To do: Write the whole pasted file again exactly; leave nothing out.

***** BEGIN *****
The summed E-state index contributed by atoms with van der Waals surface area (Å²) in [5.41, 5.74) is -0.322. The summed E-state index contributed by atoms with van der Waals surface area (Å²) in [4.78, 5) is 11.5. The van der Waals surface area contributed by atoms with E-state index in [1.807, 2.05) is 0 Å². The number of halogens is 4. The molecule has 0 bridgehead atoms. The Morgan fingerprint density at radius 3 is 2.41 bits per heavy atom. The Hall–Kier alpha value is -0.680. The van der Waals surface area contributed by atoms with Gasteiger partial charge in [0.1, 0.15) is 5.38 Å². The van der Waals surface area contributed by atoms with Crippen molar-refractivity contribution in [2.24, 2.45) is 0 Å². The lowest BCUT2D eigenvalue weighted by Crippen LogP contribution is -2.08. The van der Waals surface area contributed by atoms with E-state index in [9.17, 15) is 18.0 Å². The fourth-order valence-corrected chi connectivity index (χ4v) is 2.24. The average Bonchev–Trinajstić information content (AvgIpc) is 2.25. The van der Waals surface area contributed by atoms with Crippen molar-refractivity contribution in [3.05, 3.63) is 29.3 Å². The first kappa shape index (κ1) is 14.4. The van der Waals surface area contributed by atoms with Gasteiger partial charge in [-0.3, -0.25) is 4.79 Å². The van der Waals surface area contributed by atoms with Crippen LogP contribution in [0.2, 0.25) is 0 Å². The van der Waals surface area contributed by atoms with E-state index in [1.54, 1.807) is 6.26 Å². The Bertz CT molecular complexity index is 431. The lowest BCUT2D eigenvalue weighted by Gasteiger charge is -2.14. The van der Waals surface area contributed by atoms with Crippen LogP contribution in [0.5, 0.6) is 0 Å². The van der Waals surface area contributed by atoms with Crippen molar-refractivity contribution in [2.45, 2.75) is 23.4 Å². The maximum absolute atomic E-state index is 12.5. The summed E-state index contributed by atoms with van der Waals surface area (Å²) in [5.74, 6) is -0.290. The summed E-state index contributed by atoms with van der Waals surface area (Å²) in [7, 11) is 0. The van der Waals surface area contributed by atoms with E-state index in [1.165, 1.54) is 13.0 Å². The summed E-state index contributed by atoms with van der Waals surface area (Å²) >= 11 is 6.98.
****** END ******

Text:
The summed E-state index contributed by atoms with van der Waals surface area (Å²) in [5.41, 5.74) is -0.322. The summed E-state index contributed by atoms with van der Waals surface area (Å²) in [4.78, 5) is 11.5. The van der Waals surface area contributed by atoms with E-state index in [1.807, 2.05) is 0 Å². The number of halogens is 4. The molecule has 0 bridgehead atoms. The Morgan fingerprint density at radius 3 is 2.41 bits per heavy atom. The Hall–Kier alpha value is -0.680. The van der Waals surface area contributed by atoms with Gasteiger partial charge in [0.1, 0.15) is 5.38 Å². The van der Waals surface area contributed by atoms with Crippen molar-refractivity contribution in [2.24, 2.45) is 0 Å². The lowest BCUT2D eigenvalue weighted by Crippen LogP contribution is -2.08. The van der Waals surface area contributed by atoms with E-state index in [9.17, 15) is 18.0 Å². The fourth-order valence-corrected chi connectivity index (χ4v) is 2.24. The average Bonchev–Trinajstić information content (AvgIpc) is 2.25. The van der Waals surface area contributed by atoms with Crippen molar-refractivity contribution in [3.05, 3.63) is 29.3 Å². The first kappa shape index (κ1) is 14.4. The van der Waals surface area contributed by atoms with Gasteiger partial charge in [-0.3, -0.25) is 4.79 Å². The van der Waals surface area contributed by atoms with Crippen LogP contribution in [0.2, 0.25) is 0 Å². The van der Waals surface area contributed by atoms with E-state index in [1.54, 1.807) is 6.26 Å². The Bertz CT molecular complexity index is 431. The lowest BCUT2D eigenvalue weighted by Gasteiger charge is -2.14. The van der Waals surface area contributed by atoms with Crippen LogP contribution in [0.5, 0.6) is 0 Å². The van der Waals surface area contributed by atoms with Crippen molar-refractivity contribution in [2.45, 2.75) is 23.4 Å². The maximum absolute atomic E-state index is 12.5. The summed E-state index contributed by atoms with van der Waals surface area (Å²) in [5.74, 6) is -0.290. The summed E-state index contributed by atoms with van der Waals surface area (Å²) in [7, 11) is 0. The van der Waals surface area contributed by atoms with E-state index in [1.165, 1.54) is 13.0 Å². The summed E-state index contributed by atoms with van der Waals surface area (Å²) >= 11 is 6.98.